Here are some basic items to consider:
Check your square footage
Property appraisers use their own set of standards to measure the square footage of a home. Their calculations may differ from county property records, the square footage your real estate agent reported in your listing, or your own independent measurements. Before the appraiser arrives, sellers may want to check any available measurements of their home’s square footage. If the appraiser’s calculation varies significantly, consult with your real estate agent or the appraisal company for a possible explanation. Try to understand what goes into the appraiser’s definition of living space and how that factors into the square footage calculation.
Gather records of home improvements or renovations
In addition to understanding your square footage, you should also review records of any home upgrades that could increase the value of your home. These records might include contractor proposals, construction permits, or receipts for large home improvement projects. The appraiser may not request these records, but it helps to have the information fresh in your mind to answer questions that may arise during the home visit. You may also want to point out to the appraiser any unique features that might increase your home’s value.
Review recent sales
Ask your agent for information on recent sales of similar homes, also known as comps. Compare these sale prices to the buyer’s offer price and prepare an explanation of any differences. Similar homes may sell for higher or lower prices due to many reasons beyond a seller’s control, such as the number of homes on the market, location, or school district. Different sales prices between similar size homes may also consider the presence of certain features such as a detached garage, stone or brick exterior versus siding, or recent renovations paid for by homeowners. Updated features such as a modern kitchen may give sellers a boosted return on investment which could bring in a higher offer from a buyer compared to a neighboring home with an original kitchen.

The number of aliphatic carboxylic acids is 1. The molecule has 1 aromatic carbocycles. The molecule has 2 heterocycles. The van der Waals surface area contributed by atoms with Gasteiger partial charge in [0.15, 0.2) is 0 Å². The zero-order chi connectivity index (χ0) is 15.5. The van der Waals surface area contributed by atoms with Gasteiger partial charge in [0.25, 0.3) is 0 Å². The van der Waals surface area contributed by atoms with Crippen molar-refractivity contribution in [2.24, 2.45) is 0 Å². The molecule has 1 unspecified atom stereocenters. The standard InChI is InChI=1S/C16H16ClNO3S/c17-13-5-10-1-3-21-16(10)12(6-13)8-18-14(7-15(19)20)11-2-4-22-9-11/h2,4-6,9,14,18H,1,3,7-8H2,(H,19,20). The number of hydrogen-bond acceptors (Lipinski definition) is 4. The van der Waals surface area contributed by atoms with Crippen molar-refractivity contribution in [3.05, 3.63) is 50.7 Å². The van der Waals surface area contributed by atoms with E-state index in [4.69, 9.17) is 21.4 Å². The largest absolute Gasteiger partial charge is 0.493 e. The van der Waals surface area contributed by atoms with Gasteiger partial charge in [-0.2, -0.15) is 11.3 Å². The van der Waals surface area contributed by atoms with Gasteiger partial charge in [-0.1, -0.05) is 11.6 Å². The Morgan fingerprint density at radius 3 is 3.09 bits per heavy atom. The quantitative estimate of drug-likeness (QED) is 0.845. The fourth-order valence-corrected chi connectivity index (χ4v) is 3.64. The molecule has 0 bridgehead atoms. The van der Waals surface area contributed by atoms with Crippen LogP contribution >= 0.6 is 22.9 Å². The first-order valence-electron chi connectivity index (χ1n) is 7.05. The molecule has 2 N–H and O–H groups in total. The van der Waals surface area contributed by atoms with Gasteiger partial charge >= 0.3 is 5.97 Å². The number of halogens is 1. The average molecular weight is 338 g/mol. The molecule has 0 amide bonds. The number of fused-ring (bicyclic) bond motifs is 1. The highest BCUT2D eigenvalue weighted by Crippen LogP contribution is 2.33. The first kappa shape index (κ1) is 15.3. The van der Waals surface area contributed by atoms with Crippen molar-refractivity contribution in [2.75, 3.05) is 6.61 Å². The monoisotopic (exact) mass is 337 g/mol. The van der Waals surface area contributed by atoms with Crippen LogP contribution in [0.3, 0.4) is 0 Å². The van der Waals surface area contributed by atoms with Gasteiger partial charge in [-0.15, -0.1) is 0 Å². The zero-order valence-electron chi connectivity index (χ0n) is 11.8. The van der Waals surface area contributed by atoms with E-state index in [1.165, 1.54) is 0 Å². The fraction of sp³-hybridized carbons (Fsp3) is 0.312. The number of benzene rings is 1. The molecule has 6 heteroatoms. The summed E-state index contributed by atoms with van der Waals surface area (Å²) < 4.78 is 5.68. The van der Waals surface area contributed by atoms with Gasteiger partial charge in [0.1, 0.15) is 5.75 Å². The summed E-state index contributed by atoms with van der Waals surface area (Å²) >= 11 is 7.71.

Sellers should also look at the dates of the comps. If the real estate agent provides only limited information or the comparable sales seem outdated, such as older than six months, ask about using current homes listed for sale to support a higher appraised value.
Take care of minor repairs
While you should not make significant changes to a home after you sign a purchase agreement, you should address minor repairs and strive to present your property in the best possible light. Although the appraiser is not explicitly looking for issues that may concern a home inspector, you’ll want to give them the impression that you’ve kept up with the maintenance and care of the property. Sellers can touch up marks on the walls with fresh paint, replace dead light bulbs, and secure any loose fixtures that the appraiser might come in contact with, such as drawer pulls, railings, or door knobs.
Clean and remove clutter
Staging techniques similar to what you may have done before listing your home for sale can also potentially increase your appraisal value. While cleaning out your home in preparation for an upcoming move, use the appraisal as a further incentive to sift through personal items and pack. Remove junk mail on the countertop and pick up toys or other loose items. You don’t want to turn the home visit into a trip through an obstacle course by forcing the appraiser to maneuver around piles of clutter. Anything you can do to enhance the experience could work to sway the appraiser’s impression of your home.
Don’t forget the outside view
Although you may not talk to the appraiser before they knock on the door, they will spend time viewing the exterior of your home. Before they arrive, you’ll want to quickly spruce up the yard and maintain the property’s curb appeal. Tackle tasks such as clearing the yard of debris, pulling weeds from the flower beds, and sweeping the entryway, porch, or patio.
Taking time to prepare for a home appraisal can ensure that the final report reflects your home’s true value. Before the appraisal, devote a few hours to cleaning and decluttering. Consider highlights you would like to point out to the appraiser if you had a minute or two of their undivided attention. During the visit, welcome the appraiser into your home and prepare to answer questions about any upgrades or features that make your home stand out.